Took a break from remastering BICP chapter 7 this afternoon, to talk about comments at @WebcomicChat.
(I’m also more than halfway through re-uploading And Shine Heaven Now to the new site with comments enabled! Not that I expect to get any, I’m just saying…it’s topical.)
Q1: What are your favorite types of comments to read on a webcomic?
Comments that catch stuff I missed. Especially helpful when there’s a code or puzzle…or a Dramatic Appearance by a character I totally forgot about, so I’m counting on more-avid readers to say “wow, it’s X’s sister we all thought was dead!”
That’s referring to other people’s webcomics, btw. I don’t forget about my own characters. (…usually.)
Q2: How can a reader craft a great comment?
I don’t want readers worrying about Greatness, I just want to hear from them. Even if it’s as simple as quoting a line that made you laugh and writing “LOL” afterward.
Trying to imagine the greatest possible comment, though…”I love your work, I told all my friends about it, these characters are my faves, here’s some fanart I drew, I just sent $10K via your PayPal Donate button, and would you like a book deal?”
Q3: Which platforms or systems do you find work best for commenting?
The personal feedback on Deviantart is nice, but it doesn’t give notifications for replies that aren’t directly to you, which makes it almost impossible to notice inter-reader conversations. And sometimes those are the best comments!
Q4: Are comments a necessity on webcomics? Why?
Well, uh, webcomics predate Web 2.0, so no.
(Kids these days don’t know how good they have it! Back when I got started, you could only “comment” by emailing the author, uphill in the snow both ways…)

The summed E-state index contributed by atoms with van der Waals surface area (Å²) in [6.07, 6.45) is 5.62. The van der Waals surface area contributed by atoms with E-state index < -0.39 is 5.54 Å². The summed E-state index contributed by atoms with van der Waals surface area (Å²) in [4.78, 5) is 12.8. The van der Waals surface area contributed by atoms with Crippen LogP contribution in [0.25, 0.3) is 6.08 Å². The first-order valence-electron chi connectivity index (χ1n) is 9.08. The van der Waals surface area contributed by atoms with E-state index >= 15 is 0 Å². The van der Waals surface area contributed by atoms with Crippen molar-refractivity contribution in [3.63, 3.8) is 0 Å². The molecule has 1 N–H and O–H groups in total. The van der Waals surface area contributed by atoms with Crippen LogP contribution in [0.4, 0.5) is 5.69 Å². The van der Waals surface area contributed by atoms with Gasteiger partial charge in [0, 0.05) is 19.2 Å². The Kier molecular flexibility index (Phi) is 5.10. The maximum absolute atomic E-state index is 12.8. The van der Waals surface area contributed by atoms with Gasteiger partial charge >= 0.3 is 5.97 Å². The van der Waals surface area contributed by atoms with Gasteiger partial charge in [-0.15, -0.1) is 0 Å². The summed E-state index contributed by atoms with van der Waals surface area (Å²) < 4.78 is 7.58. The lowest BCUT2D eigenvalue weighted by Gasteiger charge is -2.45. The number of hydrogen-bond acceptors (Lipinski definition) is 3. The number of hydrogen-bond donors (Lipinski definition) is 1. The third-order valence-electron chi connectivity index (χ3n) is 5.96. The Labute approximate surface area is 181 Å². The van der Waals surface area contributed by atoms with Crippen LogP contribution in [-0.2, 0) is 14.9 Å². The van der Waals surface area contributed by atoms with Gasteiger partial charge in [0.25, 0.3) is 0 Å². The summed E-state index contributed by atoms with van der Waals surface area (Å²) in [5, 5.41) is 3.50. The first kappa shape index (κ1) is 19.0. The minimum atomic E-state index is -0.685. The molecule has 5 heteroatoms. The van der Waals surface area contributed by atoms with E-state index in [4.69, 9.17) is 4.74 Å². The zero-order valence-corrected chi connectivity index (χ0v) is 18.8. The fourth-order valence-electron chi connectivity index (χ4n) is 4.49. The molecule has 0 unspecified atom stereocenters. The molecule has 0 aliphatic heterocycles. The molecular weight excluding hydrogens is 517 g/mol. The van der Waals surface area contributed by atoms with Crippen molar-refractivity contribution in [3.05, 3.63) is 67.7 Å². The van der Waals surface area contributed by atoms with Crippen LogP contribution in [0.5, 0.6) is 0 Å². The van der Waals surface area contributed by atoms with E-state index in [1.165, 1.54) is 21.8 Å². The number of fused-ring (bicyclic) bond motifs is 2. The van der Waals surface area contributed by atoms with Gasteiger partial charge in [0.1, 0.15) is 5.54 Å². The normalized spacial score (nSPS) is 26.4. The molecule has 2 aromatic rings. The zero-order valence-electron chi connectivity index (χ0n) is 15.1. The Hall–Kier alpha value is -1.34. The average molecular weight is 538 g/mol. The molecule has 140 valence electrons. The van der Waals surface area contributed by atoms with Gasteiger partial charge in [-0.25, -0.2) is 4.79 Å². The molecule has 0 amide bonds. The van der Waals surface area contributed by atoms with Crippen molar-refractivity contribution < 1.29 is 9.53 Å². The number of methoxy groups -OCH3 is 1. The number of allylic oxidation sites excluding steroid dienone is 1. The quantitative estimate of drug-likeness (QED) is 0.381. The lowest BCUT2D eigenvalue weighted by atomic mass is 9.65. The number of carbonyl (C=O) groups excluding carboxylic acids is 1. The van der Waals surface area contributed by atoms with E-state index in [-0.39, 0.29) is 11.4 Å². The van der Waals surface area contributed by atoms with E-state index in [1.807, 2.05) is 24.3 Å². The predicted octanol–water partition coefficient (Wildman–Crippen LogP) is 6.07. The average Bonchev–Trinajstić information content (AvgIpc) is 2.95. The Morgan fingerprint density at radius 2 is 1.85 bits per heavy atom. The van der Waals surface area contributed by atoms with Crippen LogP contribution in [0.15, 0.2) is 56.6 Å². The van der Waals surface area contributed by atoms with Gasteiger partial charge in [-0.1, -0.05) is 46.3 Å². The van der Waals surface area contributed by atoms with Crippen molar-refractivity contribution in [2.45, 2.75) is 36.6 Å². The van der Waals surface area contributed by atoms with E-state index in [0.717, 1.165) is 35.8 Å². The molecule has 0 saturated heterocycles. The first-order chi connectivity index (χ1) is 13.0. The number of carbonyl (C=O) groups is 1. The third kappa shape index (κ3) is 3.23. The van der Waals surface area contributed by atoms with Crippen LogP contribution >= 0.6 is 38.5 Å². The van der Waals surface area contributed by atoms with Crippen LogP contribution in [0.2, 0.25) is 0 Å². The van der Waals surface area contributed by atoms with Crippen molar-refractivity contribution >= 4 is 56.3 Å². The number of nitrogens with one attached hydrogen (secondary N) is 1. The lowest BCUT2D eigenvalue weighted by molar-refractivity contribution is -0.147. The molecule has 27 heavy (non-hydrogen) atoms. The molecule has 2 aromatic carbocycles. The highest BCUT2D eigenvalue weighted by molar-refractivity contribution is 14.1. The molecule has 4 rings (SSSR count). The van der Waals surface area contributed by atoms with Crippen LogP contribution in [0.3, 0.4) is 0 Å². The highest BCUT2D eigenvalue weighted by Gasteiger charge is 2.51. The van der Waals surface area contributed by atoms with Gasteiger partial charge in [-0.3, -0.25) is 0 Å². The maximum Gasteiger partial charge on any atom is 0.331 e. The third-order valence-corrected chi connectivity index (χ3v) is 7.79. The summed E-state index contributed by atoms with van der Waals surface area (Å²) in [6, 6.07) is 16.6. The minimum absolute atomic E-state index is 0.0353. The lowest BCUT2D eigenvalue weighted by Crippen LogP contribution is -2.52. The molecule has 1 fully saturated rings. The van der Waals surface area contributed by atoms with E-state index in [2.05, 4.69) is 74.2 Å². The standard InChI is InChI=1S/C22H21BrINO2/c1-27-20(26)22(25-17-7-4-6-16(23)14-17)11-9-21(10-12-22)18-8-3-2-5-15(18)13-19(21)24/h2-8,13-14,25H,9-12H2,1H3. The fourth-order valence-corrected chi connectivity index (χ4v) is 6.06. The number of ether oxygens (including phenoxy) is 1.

Q4: Not always… If your comic is for kids or all ages, it might better to just disable comments. The internet is dark and full of terrible people. #webcomicchat
— Gombik Comics (@GombiktheRobot) January 14, 2018
Depends on how much moderating you’re able to do. Unless you hit a certain level of traffic, or a really dedicated army of trolls, it’s not hard to manually-approve all comments before they’re visible to the public.
Q5: How can a creator help foster a positive commenting community for their comics?
Be engaged and responsive, but don’t be too quick on the draw with Word Of God that stifles discussion and shuts down speculation.
(Lots of other people covered “set reasonable boundaries, and don’t be afraid to ban people who won’t respect them.” Although luckily I’ve only had to do that once. Or, technically, multiple times…but all for aliases of the same person, which only reinforces my conviction that they deserved to be banned in the first place.)
There’s a bit of a hole coming up in the Leif & Thorn posting schedule, so I’m opening the floor to guest strips!
Submissions will be open until January 31. If I get at least 7, they’ll be posted the last week of March. If not, I’ll save them for later in the year, and do a filler week of something else.
Format: PNG, GIF, or JPG
Size: up to 825×825 pixels
Rating: up to PG-13 (basically, match the tone of the strip)
Characters: whoever you want!
You can use any AU, explore any era, include any headcanons. When you send them in, include whatever name you want to be credited by. And, if you like, a link to your gallery/blog/fanfiction account/webcomic/Etsy store.
Safest way to get the strips to me is by email (sailorptah at yahoo dot com). You can also PM me on Deviantart, or submit them via Tumblr. (If you use Tumblr, send an ask, too, so I can respond and confirm that I received it.)
Hey, if you like Leif & Thorn, and you like AUs, have I got a thing for you.
All Downhill From Here is 13,000 words of fantasy survival hurt/comfort m/m. A diplomatic conference is derailed by an avalanche, leaving native groundskeeper Leif and visiting knight Thorn buried together in the snow. Romantic tension, divided loyalties, malfunctioning magic, and hungry vampires.
And now it’s out!
Get the illustrated version on Paypal ($1.99):
Or: Get ebook-friendly formats on Smashwords (also $1.99).
Or: Support the artist on Patreon and get it as a reward (as little as $1).